The process (menstruation) commences at the twelfth year, flowing once in every month, and continues till the fiftieth * year when it disappears with the sensible decay of the body. 8
A visit † to one's wife on even days during the cata-menial period (twelve days in all from the cessation of the flow) leads to the conception of a male child while an intercourse on odd days results in the birth of a daughter. Hence a man, seeking a male-issue, should approach his wife for the purpose in a clean body and with a quiet and calm spirit on an even date. 9.
A sense of fatigue and physical languor, thirst, lassitude and weariness in the thighs, suppression of the flow of semen and menstrual secretion (Sukra and Sonita) out of the uterus (Yoni), and throbbing in the organ (after coition) are symptoms of a recent fecundation. 10.
A black rash (areola) around the nipples of the mammae, the rising appearance of a row of hair (as far as the umbilicus), contractions of the eye-wings, sudden vomitings, nausea which does not abate even on smelling perfumes, waterbrash, and a sense of general lassitude are the indications of pregnancy, II.
* Some are of opinion that the menstruation continues up to the sixtieth year.
† According to Videha, menstrual secretion flows less on even days, hence a son is born if the sexual intercourse be made on those days; whereas menstrual secretion becomes more on odd days, so a daughter is born if the intercourse be made on odd days.
According to Bhoja, a son is born from intercourse on even days and a daughter is born from that on odd days. The birth of a male issue is due to the preponderance of semen virile and that of a female sex is due to the preponderance of menstrual secretion. If both the secretions be equal (in quality and quantity) a hermaphrodite is issued.
Immediately on the ascertainment of her pregnancy, a woman should avoid all kinds of physical labour, sexual intercourse, fasting, causes of emaciation of the body, day-sleep, keeping of late hours, indulgence in grief, fright, journey by carriage or in any kind of conveyance, sitting on her haunches, excessive application of Sneha-karmas etc., and venesection at an improper time (i.e , after the eighth month of gestation), and voluntary retention of any natural urging of the body. 12.
The child in the womb feels pain in the same part of its body as the one in which its mother feels any; whether this (pain) may be from an injury or through the effect of any deranged morbific principle (Dosha) of her organism. 13.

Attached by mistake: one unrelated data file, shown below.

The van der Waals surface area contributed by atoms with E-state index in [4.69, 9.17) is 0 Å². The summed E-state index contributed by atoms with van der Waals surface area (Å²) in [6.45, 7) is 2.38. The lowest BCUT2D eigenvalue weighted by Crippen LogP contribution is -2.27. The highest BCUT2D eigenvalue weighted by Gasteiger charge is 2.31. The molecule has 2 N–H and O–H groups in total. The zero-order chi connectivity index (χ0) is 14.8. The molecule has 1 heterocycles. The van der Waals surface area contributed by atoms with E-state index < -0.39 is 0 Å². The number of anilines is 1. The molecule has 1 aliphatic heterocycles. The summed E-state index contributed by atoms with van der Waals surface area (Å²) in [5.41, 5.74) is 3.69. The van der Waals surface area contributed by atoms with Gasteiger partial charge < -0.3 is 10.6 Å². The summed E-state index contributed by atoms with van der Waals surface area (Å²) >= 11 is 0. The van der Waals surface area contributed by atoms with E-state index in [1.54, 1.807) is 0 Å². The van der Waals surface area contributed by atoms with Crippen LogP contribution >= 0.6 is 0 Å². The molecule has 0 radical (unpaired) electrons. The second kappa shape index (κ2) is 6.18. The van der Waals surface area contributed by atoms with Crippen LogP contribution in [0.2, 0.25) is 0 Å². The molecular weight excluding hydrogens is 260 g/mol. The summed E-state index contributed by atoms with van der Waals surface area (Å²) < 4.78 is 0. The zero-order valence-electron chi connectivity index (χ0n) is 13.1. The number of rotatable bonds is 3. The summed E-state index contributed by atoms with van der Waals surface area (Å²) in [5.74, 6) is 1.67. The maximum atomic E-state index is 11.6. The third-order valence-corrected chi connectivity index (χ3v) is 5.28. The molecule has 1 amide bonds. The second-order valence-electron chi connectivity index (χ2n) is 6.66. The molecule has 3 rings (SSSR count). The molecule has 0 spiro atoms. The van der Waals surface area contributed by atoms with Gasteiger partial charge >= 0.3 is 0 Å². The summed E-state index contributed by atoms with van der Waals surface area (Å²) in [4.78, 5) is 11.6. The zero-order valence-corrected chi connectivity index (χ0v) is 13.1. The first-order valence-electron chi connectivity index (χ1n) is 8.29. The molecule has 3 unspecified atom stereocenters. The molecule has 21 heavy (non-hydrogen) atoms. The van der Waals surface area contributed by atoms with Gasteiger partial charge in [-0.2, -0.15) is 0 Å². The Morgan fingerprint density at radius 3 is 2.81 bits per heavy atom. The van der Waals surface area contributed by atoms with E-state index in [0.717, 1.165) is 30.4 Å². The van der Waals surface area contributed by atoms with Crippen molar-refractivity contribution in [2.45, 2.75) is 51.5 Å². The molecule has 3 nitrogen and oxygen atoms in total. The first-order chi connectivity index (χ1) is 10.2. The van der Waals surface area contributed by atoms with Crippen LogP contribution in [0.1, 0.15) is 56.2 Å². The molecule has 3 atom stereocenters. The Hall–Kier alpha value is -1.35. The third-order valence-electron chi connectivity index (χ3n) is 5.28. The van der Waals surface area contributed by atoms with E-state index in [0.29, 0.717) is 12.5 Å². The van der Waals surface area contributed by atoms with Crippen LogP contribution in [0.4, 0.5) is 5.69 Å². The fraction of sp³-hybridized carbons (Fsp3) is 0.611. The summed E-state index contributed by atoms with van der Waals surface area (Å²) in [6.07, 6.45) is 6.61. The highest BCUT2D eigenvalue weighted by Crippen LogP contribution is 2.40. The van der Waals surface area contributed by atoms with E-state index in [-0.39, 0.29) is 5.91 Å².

in the first month of gestation a gelatinous substance is only formed (in the womb); the molecules of the primary elements (Mahábhuta - air, fire, earth, water, and ether) being acted upon by cold (Kapham) heat (Pittam) and air (Váyu or nerve-force) are condensed in the second month. A lump-like appearance (of that confused matter) indicates the male-sex (of the embryo). An elongated-like shape of the matter denotes that the foetus belong to the opposite sex; whereas its tumourlike shape (like a Sálmali-bud) predicts the absence of any sex (i e. a hermaphrodite). In the third month, five lump-like protuberances appear at the places where the five organs - namely the two hands, two legs and the head - would be and the minor limbs and members of the body are formed in the shape of extremely small papillae. In the fourth month all the limbs and organs (of the body of the embryo) become more potent and the foetus is endowed with consciousness owing to the formation of viscus of the heart. As heart is the seat of consciousness, so as the heart becomes potent, it is endowed with consciousness and hence it expresses its desire for things of taste, smell etc. (through the longings of its mother). The enciente is called double-hearted (Dauhrida) at the time, whose wishes and desires - not being honoured and gratified - lead to the birth of a paralysed, hump-backed, crooked-armed, lame, dwarfed, defect-eyed, and a blind child. Hence the desires of the enciente should be gratified, which would ensure the birth of a strong, vigorous and long-lived son. 14.
A physician should cause the longings of a pregnant woman (Dauhrida) to be gratified inasmuch as such gratifications would alleviate the discomforts of gestation; her desires being fulfilled ensure the birth of a strong, long-lived, and virtuous son. A non-fulfilment of her desires during pregnancy, proves injurious both to her child and her ownself. A non-gratification of any sensual enjoyment by its mother [Dauhrida) during gestation tends to painfully affect the particular sense-organ of the child.